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Bomb-throwing assassins, political repression and revolt, emigre revolutionaries infiltrated by a government spy: much of Under Western Eyes is more topical than we would wish. Set in Czarist Russia and in Geneva, and told through the Western eyes of Conrad’s English narrator, we are given a somber but not entirely pessimistic view of the human dilemmas which are born of oppression and violence. It is by common critical consent, one of Conrad’s finest novels.
466 pages with a reading time of ~7.25 hours (116500 words), and first published in 1911. This DRM-Free edition published by epubBooks, 2009.
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To begin with I wish to disclaim the possession of those high gifts of imagination and expression which would have enabled my pen to create for the reader the personality of the man who called himself, after the Russian custom, Cyril son of Isidor—Kirylo Sidorovitch—Razumov.
If I have ever had these gifts in any sort of living form they have been smothered out of existence a long time ago under a wilderness of words. Words, as is well known, are the great foes of reality. I have been for many years a teacher of languages. It is an occupation which at length becomes fatal to whatever share of imagination, observation, and insight an ordinary person may be heir to. To a teacher of languages there comes a time when the world is but a place of many words and man appears a mere talking animal not much more wonderful than a parrot.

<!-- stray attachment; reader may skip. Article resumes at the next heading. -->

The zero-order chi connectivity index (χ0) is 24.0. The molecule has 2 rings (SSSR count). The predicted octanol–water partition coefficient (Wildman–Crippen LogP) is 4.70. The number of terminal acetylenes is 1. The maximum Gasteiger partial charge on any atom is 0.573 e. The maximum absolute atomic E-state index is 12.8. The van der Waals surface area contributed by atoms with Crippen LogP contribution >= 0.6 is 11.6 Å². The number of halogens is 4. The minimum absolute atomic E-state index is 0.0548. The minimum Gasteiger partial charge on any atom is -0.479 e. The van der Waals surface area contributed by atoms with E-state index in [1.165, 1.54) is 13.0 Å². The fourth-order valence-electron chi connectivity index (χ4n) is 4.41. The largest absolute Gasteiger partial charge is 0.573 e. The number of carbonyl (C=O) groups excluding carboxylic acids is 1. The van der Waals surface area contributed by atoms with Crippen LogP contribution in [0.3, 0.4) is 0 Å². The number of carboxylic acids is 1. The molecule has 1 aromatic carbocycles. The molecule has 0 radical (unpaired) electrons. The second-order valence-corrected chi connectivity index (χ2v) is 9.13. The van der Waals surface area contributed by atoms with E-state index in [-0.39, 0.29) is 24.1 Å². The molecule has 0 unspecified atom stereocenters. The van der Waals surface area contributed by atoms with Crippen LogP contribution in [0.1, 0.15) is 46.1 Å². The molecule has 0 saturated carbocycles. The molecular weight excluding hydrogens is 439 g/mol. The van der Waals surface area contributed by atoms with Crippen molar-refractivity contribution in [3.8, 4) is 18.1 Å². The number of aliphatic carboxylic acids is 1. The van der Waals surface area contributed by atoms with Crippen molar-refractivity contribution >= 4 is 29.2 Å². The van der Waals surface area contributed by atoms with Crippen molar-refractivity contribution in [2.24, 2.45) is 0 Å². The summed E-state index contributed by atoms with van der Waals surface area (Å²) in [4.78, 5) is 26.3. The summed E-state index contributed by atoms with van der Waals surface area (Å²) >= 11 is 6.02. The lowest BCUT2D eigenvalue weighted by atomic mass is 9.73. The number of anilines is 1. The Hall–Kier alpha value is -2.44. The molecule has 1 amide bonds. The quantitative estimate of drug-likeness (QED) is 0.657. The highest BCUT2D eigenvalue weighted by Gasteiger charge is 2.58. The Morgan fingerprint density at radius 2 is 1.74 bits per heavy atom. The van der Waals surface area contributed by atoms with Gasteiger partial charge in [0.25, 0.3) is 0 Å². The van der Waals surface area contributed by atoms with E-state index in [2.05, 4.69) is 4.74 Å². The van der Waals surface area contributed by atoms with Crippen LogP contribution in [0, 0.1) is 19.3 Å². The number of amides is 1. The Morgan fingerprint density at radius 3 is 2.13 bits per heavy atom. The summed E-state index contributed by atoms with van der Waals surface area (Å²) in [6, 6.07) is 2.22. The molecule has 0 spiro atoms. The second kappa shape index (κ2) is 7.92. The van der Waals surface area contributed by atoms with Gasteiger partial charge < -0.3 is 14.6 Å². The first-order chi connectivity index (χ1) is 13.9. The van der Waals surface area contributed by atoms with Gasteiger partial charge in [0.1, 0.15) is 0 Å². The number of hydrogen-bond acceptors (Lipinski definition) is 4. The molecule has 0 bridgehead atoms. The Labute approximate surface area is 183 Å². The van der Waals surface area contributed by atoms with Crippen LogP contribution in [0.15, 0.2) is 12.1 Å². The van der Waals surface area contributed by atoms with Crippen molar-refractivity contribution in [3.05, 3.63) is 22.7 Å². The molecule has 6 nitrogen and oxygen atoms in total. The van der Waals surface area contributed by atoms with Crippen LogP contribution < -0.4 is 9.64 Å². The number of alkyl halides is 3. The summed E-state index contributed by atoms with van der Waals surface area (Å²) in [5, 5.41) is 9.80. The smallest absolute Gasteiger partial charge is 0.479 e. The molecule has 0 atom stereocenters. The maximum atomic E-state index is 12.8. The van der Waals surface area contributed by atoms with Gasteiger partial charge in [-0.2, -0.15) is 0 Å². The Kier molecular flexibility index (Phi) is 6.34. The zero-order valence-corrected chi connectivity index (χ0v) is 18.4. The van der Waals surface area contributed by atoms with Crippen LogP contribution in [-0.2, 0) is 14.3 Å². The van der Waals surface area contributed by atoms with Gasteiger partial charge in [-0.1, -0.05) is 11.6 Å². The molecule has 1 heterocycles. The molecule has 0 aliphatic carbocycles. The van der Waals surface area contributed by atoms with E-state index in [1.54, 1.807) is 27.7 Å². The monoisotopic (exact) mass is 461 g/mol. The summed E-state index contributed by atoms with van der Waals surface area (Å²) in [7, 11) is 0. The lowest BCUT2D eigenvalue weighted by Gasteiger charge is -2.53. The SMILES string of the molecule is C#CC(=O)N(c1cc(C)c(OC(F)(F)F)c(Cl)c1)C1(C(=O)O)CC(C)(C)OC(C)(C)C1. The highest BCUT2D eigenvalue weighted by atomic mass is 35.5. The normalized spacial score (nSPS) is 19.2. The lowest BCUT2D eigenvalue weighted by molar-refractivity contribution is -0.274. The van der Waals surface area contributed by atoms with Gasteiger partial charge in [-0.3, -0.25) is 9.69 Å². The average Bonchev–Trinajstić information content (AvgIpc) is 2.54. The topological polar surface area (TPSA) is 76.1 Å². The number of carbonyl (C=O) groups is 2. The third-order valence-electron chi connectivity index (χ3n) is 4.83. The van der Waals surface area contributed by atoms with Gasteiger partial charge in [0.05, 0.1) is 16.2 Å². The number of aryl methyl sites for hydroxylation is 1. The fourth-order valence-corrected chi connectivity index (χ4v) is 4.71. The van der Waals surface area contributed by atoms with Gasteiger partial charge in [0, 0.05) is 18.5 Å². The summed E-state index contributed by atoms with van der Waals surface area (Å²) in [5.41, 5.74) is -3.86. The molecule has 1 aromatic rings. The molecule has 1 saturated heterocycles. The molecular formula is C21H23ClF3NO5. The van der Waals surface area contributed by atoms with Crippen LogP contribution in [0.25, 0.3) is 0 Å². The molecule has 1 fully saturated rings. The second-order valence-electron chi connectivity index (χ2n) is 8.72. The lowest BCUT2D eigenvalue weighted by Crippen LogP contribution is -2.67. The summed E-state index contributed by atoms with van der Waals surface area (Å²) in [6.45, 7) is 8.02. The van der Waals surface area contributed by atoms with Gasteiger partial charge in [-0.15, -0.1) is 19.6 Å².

This being so, I could not have observed Mr. Razumov or guessed at his reality by the force of insight, much less have imagined him as he was. Even to invent the mere bald facts of his life would have been utterly beyond my powers. But I think that without this declaration the readers of these pages will be able to detect in the story the marks of documentary evidence. And that is perfectly correct. It is based on a document; all I have brought to it is my knowledge of the Russian language, which is sufficient for what is attempted here. The document, of course, is something in the nature of a journal, a diary, yet not exactly that in its actual form. For instance, most of it was not written up from day to day, though all the entries are dated. Some of these entries cover months of time and extend over dozens of pages. All the earlier part is a retrospect, in a narrative form, relating to an event which took place about a year before.